Here's What You Need to Remember: Ultimately, the test case for a 1973 invasion of Saudi Arabia came thirty years later, with the 2003 invasion of Iraq. The conditions were far different: Saudi Arabia had a much smaller population than Iraq, and the U.S. goal would have been occupation of natural resources rather than regime change.
Thirty years before America invaded Iraq, it almost invaded Saudi Arabia.
The last months of 1973 were a desperate time. The Arab oil-producing states had embargoed the United States in October, ostensibly in retaliation for U.S. military aid to Israel during the Yom Kippur War. By the time the embargo ended in March 1974, the damage had been done. World oil prices had quadrupled, triggering years of recession and inflation. No American who lived through the seventies will ever forget the long lines at gas stations that flew red or green flags to signal whether they had fuel in their pumps. With today’s oil market glutted and gas prices plummeting, it’s hard to remember that there was a time when Americans could only buy gas on certain days, depending on whether their license plates had odd or even numbers.
The world had been turned upside down. From being mere resource producers at the mercy of Western states and big oil companies, the oil-rich nations became global kingpins overnight, flush with so much cash that they could barely spend it all, and armed with the most expensive weapons, which they barely knew how to use. The world trembled before the Organization of the Petroleum Exporting Countries (OPEC), whose mostly Middle Eastern members controlled the lifeblood of the global economy.
Like the rest of the world, the United States tamely paid the inflated oil prices. But rather than forking over the money, what if America had chosen to take the oil by force? In 2004, declassified British government documents revealed that the United States had considered a military seizure of Middle Eastern oil.
Though no explicit military plan was mentioned, the documents do show that British leaders were worried by a conversation between U.S. Secretary of Defense James Schlesinger and Lord Cromer, the British ambassador to the United States.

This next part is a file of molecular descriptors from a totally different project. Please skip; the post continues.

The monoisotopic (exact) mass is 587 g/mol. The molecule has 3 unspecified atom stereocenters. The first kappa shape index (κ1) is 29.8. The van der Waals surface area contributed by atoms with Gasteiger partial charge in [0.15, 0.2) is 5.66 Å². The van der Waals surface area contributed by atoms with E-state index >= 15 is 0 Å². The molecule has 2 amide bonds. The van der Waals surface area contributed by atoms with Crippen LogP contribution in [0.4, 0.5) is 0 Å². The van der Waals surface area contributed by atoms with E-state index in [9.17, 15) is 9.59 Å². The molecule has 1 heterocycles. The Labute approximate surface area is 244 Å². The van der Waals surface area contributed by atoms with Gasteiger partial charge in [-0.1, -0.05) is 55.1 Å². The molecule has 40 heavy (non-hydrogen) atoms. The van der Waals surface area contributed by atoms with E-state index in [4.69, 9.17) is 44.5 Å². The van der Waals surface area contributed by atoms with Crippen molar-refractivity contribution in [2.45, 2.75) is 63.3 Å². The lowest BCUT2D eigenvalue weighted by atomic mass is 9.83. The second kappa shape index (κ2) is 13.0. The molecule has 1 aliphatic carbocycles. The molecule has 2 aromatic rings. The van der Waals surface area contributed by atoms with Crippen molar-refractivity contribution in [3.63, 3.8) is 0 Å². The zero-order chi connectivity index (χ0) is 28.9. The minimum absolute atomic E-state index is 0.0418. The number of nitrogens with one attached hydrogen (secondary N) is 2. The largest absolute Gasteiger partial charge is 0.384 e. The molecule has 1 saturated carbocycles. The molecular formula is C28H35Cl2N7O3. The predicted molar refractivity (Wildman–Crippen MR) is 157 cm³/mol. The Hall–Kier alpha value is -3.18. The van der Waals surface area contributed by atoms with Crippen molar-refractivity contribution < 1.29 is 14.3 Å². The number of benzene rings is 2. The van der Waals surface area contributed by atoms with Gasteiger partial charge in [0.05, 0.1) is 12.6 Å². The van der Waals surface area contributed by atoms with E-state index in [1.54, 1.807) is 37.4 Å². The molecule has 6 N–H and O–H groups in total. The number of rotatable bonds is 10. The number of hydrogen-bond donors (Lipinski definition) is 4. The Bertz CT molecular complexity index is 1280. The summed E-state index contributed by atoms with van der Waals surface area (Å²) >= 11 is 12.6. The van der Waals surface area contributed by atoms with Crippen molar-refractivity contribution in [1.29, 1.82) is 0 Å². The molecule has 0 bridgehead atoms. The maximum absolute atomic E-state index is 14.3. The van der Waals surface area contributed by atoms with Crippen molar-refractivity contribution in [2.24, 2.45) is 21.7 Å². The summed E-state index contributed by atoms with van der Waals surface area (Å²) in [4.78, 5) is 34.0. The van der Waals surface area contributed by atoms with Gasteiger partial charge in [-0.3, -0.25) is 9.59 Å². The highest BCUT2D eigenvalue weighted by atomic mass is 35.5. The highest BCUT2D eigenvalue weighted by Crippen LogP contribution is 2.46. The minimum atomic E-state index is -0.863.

Schlesinger told Cromer that “it was no longer obvious to him that the US could not use force. An interesting outcome of the Middle East crisis was that the notion of the industrialized nations being continuously submitted to whims of the underpopulated under-developed countries, particularly of the Middle East, might well change public perceptions about the use of the power that was available to the U.S. and the Alliance.”
British Prime Minister Edward Heath was worried enough by Schlesinger’s tough talk, as well as hints of military action from Secretary of State Henry Kissinger, to order a British intelligence estimate of U.S. intentions. The report concluded that the United States “might consider it could not tolerate a situation in which the US and its allies were at the mercy of a small group of unreasonable countries. We believe the American preference would be for a rapid operation conducted by themselves to seize oilfields. . . The force required for the initial operation would be of the order of two brigades, one for Saudi operation, one for Kuwait and possibly a third for Abu Dhabi.
“The build-up would require the presence of a substantial US naval force in the Indian Ocean, considerably more than the present force. After the initial assaults. . . two [extra] divisions could be flown in from the USA.”